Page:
Google continuing its efforts to eliminate human driving
Google is more than doubling its fleet of self-driving vehicles this year. But instead of adding more of its own cute bubble-shaped vehicles, or another batch of Audis, Lexus SUVs, or Toyotas like those it currently uses to test its technology, Google is working with Chrysler to build 100 driverless minivans.
In one respect, this is straight out of the so-not-flashy-it’s-actually-flashy Silicon Valley playbook. (See also: Black turtlenecks.) But it’s actually a brilliant move on the part of Google. (And Chrysler, for that matter, but that’s another story.)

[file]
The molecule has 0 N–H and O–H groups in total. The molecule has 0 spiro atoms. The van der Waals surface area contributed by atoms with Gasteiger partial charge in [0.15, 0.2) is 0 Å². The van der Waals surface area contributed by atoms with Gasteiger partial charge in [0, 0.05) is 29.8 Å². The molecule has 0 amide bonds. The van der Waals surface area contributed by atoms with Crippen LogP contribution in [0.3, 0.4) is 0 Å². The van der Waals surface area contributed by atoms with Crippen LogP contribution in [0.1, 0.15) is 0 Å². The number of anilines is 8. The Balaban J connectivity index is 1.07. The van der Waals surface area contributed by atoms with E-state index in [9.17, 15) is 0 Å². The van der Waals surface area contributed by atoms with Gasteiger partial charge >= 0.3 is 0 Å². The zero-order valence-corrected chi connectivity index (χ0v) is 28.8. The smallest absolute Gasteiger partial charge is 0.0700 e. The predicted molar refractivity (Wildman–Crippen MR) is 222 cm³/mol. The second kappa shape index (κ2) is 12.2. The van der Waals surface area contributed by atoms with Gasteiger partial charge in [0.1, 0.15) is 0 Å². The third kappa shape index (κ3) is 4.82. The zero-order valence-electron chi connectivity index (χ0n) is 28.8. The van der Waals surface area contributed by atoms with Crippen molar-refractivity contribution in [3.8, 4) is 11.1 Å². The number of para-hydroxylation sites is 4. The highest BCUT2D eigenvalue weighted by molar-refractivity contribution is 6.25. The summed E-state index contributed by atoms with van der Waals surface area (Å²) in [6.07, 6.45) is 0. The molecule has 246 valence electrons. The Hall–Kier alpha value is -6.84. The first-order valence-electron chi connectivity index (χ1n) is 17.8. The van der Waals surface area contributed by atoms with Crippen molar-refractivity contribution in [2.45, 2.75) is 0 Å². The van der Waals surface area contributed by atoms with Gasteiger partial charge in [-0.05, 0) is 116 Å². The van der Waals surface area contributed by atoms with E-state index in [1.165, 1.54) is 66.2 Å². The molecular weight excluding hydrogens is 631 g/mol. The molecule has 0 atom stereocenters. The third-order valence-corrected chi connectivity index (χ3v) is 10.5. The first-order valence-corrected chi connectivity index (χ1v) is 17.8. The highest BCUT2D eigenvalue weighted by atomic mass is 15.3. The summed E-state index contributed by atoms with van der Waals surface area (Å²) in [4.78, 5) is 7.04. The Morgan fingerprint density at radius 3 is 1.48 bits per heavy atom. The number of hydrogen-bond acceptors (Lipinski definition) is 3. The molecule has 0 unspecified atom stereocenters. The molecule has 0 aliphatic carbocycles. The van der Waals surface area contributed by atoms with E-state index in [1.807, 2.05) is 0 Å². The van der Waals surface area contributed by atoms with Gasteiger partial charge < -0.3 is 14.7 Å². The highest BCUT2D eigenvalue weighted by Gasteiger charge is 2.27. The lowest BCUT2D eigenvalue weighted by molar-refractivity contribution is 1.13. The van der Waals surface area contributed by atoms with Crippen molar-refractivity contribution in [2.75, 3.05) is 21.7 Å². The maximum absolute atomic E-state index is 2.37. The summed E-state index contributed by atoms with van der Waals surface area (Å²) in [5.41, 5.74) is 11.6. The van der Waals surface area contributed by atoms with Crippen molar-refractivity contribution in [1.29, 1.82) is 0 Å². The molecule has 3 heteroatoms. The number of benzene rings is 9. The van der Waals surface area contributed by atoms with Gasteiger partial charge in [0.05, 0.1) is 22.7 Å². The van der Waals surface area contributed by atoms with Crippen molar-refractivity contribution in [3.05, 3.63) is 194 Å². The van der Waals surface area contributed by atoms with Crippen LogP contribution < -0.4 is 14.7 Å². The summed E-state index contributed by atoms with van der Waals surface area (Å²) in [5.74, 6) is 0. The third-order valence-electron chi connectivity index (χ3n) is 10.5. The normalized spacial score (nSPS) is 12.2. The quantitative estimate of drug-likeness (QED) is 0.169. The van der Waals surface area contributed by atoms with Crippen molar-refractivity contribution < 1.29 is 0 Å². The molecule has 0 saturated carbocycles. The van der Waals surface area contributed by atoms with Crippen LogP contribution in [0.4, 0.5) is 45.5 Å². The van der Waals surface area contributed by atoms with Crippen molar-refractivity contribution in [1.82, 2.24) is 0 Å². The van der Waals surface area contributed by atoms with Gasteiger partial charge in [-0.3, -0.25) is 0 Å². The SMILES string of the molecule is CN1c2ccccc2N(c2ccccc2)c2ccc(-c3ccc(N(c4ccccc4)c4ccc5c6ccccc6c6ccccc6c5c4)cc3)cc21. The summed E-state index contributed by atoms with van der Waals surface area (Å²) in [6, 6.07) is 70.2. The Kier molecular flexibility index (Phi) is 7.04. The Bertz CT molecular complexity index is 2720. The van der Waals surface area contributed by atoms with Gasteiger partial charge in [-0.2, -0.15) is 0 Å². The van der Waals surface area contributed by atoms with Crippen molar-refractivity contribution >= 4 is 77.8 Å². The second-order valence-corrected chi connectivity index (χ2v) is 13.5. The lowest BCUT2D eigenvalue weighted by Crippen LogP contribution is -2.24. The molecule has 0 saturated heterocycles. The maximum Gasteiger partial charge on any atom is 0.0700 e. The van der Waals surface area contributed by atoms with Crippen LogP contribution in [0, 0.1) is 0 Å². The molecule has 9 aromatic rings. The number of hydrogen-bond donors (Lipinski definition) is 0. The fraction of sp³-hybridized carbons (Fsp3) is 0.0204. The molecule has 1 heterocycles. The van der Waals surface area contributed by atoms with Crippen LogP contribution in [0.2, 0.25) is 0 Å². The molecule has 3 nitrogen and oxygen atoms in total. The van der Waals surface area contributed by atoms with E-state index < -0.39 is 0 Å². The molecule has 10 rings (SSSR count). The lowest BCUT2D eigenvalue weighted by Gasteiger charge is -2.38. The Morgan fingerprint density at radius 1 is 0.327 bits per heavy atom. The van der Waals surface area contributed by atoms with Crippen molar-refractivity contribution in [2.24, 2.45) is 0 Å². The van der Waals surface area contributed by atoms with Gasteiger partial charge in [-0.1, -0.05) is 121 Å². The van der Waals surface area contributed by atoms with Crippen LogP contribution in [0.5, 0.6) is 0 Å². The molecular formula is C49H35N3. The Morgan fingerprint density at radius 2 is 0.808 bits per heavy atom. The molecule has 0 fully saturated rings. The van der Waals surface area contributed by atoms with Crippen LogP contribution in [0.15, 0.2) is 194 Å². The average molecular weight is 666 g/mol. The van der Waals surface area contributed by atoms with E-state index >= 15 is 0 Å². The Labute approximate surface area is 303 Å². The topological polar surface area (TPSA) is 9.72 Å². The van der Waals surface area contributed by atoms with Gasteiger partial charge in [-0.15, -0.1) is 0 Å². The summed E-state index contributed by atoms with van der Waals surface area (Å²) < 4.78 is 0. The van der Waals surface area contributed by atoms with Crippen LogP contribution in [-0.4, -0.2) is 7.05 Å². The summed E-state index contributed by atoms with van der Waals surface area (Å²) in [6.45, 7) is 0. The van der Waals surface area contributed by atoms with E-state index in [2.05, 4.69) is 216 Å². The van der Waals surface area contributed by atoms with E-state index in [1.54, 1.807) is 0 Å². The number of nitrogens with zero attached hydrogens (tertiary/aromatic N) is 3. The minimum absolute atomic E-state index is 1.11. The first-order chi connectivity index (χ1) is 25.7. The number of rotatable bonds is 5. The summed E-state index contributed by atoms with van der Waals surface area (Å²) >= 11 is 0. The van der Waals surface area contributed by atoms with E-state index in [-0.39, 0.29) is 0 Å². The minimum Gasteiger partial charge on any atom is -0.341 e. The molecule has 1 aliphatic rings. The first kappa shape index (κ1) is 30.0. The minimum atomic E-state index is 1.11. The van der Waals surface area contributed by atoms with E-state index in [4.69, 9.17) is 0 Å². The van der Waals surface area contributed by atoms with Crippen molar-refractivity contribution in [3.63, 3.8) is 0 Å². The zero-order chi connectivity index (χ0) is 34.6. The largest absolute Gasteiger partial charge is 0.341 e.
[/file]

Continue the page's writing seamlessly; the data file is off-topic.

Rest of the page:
For one thing, self-driving cars, when they become available for purchase, are likely to crop up first in certain kinds of environments, like small cities or large corporate campuses. A vehicle that seats eight will be attractive for businesses and institutions that might want to snap up mini-fleets of driverless cars for ridesharing.